In U.S. District Court in Central Islip last Friday, Oceanside businesswoman Laurie Schneider pleaded guilty to one of seven charges of operating a Ponzi scheme that federal prosecutors said defrauded 30 investors out of a total of $6.9 million.
Schneider was arrested in 2010, four years after she began accepting money from investors seeking to earn profits in overseas machinery and equipment deals and real estate on Long Island. According to court documents, she used two shell corporations, Janitorial Close-Out City Corp and Eager Beaver Realty LLC, to steal money from them.
“Laurie Schneider played the part of a successful entrepreneur, willing to help others invest in equipment and machinery deals as well as Long Island real estate,” said Loretta Lynch, the U.S. attorney for the Eastern District of New York. “In reality, she was a con artist, using lies and false assurances to bilk unsuspecting investors out of millions of dollars. Schneider ran a classic Ponzi scheme, using investor money for her own selfish purposes. This office is committed to vigorously investigating and prosecuting individuals who are responsible for perpetrating financial crimes on the residents of our communities.”
According to court documents, in one scheme, Schneider told three of her victims, known as John Does 1, 2 and 3, that she had a contact, John Doe 4, who had strong business ties in China and would be able to purchase industrial equipment and machinery at wholesale prices. The machinery would then be sold at marked-up prices, returning all of the investors’ money and realizing a profit of as much as 60 percent. Instead of making any actual purchases, however, Schneider used investors’ money to pay off other investors, while keeping some for herself. She later admitted to having no contact in China.
Schneider pleaded guilty to one count of wire fraud for cheating an investor out of $290,000 in October 2007, and agreed to make restitution to all the victims in an amount to be determined by U.S. District Judge Denis Hurley. She will also forfeit $1 million to the federal government.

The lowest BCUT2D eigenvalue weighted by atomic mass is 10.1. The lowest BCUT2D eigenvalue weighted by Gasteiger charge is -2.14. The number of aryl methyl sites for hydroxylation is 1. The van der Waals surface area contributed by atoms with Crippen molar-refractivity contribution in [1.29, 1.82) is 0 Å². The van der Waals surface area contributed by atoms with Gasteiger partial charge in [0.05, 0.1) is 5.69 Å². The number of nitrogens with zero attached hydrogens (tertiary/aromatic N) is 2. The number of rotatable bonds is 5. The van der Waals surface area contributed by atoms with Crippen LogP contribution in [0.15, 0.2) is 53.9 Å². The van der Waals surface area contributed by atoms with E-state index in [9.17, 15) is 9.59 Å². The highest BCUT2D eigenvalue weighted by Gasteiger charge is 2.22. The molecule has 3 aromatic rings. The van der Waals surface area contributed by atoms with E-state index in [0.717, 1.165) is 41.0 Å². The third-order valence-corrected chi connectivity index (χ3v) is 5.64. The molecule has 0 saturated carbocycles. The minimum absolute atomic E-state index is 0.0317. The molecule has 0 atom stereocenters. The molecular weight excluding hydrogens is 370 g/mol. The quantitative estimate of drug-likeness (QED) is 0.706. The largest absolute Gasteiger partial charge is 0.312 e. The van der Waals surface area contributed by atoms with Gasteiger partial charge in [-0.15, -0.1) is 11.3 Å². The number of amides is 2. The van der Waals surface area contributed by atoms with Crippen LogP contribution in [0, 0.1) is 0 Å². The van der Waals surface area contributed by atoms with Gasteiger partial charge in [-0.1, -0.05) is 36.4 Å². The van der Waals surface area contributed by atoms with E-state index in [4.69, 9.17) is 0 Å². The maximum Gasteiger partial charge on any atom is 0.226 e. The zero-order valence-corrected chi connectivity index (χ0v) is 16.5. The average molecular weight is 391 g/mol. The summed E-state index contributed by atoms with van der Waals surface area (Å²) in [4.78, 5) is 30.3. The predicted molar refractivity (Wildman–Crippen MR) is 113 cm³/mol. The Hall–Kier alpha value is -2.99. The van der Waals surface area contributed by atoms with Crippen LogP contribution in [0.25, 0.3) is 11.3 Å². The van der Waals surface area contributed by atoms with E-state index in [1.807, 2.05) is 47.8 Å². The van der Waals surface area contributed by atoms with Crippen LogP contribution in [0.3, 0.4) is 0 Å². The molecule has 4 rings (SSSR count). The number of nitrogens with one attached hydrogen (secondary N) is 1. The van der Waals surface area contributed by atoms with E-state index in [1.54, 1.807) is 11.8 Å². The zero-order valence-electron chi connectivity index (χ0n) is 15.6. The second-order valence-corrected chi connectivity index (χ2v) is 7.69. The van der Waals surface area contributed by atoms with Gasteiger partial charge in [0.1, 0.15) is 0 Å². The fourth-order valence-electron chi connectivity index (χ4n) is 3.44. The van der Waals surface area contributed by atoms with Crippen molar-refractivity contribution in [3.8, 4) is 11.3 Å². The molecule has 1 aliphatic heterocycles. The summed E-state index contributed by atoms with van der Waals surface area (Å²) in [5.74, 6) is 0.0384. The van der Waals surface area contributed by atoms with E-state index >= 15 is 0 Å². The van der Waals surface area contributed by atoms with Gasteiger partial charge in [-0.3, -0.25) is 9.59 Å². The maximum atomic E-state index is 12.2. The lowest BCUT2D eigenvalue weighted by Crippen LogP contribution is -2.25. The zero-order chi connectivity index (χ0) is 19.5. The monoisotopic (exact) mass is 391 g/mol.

Mark Morewitz, the investor whose fraud Schneider admitted to — John Doe 2 in the case notes — called the plea agreement “definitely significant.” “I’ve been urging [the FBI] for the past five years to put her in jail,” Morewitz emailed the Herald. “[And] 40 of my family and friends lost more than $2.2 million, which for many represented their life savings. Many of us, based on encouragement from Schneider, took out hundreds of thousands of dollars in home equity loans to invest in her fraudulent schemes.”
Morewitz, who lives in San Francisco and flew to New York for the trial, said he was introduced to Schneider in 2005. The following year she had offered him a job managing her entertainment business, he explained, and Morewitz began encouraging his family and a number of friends to invest in her shell businesses.
Other victims of Schneider’s scheme are from Westchester County; New Jersey; Philadelphia; Newport News, Va.; North Carolina; Denver; Tucson, Ariz.; Los Angeles and Germany.
“Schneider devastated my world,” said Morewitz. “Most importantly, I lost the respect and trust of my family and friends, many of whom blame me for introducing them to Laurie and losing their money. I lost all my money — was left with $280,000 in home loan debt and was forced into bankruptcy. I had to flee Brooklyn and move back to San Francisco, where I could find work. I’ve worked two jobs for the past four and a half years to continue supporting my mother and myself.”
Schneider is scheduled to be sentenced on May 23. She faces 51 to 63 months in federal prison.